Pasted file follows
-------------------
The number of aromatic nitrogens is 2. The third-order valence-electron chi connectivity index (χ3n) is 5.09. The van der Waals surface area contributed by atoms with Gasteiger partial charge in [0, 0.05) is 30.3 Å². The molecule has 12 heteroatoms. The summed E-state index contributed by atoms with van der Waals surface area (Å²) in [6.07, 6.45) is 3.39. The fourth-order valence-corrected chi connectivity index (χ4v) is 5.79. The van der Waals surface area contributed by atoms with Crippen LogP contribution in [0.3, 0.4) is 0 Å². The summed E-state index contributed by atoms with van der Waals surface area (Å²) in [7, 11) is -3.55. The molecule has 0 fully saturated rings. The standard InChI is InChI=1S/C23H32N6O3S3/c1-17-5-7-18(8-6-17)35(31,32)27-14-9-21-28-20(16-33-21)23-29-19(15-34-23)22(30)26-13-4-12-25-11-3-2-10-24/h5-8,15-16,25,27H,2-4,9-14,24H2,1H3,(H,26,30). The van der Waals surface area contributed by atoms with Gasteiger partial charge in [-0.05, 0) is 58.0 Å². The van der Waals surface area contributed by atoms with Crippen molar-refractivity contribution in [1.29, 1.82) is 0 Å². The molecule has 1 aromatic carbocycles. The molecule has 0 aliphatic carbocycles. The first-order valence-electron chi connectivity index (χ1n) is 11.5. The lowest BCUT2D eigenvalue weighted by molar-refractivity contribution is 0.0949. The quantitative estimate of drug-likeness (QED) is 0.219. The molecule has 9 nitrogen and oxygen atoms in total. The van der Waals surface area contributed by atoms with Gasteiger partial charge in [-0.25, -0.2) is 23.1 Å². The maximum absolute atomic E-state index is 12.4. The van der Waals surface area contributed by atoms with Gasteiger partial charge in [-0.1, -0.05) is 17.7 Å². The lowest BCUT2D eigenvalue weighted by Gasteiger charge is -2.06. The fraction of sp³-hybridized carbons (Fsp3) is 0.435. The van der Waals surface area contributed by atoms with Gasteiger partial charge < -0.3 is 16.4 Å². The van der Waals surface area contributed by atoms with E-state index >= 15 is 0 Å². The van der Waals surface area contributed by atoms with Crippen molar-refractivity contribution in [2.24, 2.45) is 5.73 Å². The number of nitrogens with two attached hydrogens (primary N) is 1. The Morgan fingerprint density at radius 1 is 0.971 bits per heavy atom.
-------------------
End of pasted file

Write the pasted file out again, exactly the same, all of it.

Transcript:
The number of aromatic nitrogens is 2. The third-order valence-electron chi connectivity index (χ3n) is 5.09. The van der Waals surface area contributed by atoms with Gasteiger partial charge in [0, 0.05) is 30.3 Å². The molecule has 12 heteroatoms. The summed E-state index contributed by atoms with van der Waals surface area (Å²) in [6.07, 6.45) is 3.39. The fourth-order valence-corrected chi connectivity index (χ4v) is 5.79. The van der Waals surface area contributed by atoms with Crippen LogP contribution in [0.3, 0.4) is 0 Å². The summed E-state index contributed by atoms with van der Waals surface area (Å²) in [7, 11) is -3.55. The molecule has 0 fully saturated rings. The standard InChI is InChI=1S/C23H32N6O3S3/c1-17-5-7-18(8-6-17)35(31,32)27-14-9-21-28-20(16-33-21)23-29-19(15-34-23)22(30)26-13-4-12-25-11-3-2-10-24/h5-8,15-16,25,27H,2-4,9-14,24H2,1H3,(H,26,30). The van der Waals surface area contributed by atoms with Gasteiger partial charge in [-0.05, 0) is 58.0 Å². The van der Waals surface area contributed by atoms with Crippen molar-refractivity contribution in [1.29, 1.82) is 0 Å². The molecule has 1 aromatic carbocycles. The molecule has 0 aliphatic carbocycles. The first-order valence-electron chi connectivity index (χ1n) is 11.5. The lowest BCUT2D eigenvalue weighted by molar-refractivity contribution is 0.0949. The quantitative estimate of drug-likeness (QED) is 0.219. The molecule has 9 nitrogen and oxygen atoms in total. The van der Waals surface area contributed by atoms with Gasteiger partial charge in [-0.25, -0.2) is 23.1 Å². The maximum absolute atomic E-state index is 12.4. The van der Waals surface area contributed by atoms with Gasteiger partial charge in [-0.1, -0.05) is 17.7 Å². The lowest BCUT2D eigenvalue weighted by Gasteiger charge is -2.06. The fraction of sp³-hybridized carbons (Fsp3) is 0.435. The van der Waals surface area contributed by atoms with Gasteiger partial charge < -0.3 is 16.4 Å². The van der Waals surface area contributed by atoms with E-state index >= 15 is 0 Å². The van der Waals surface area contributed by atoms with Crippen molar-refractivity contribution in [2.24, 2.45) is 5.73 Å². The number of nitrogens with two attached hydrogens (primary N) is 1. The Morgan fingerprint density at radius 1 is 0.971 bits per heavy atom.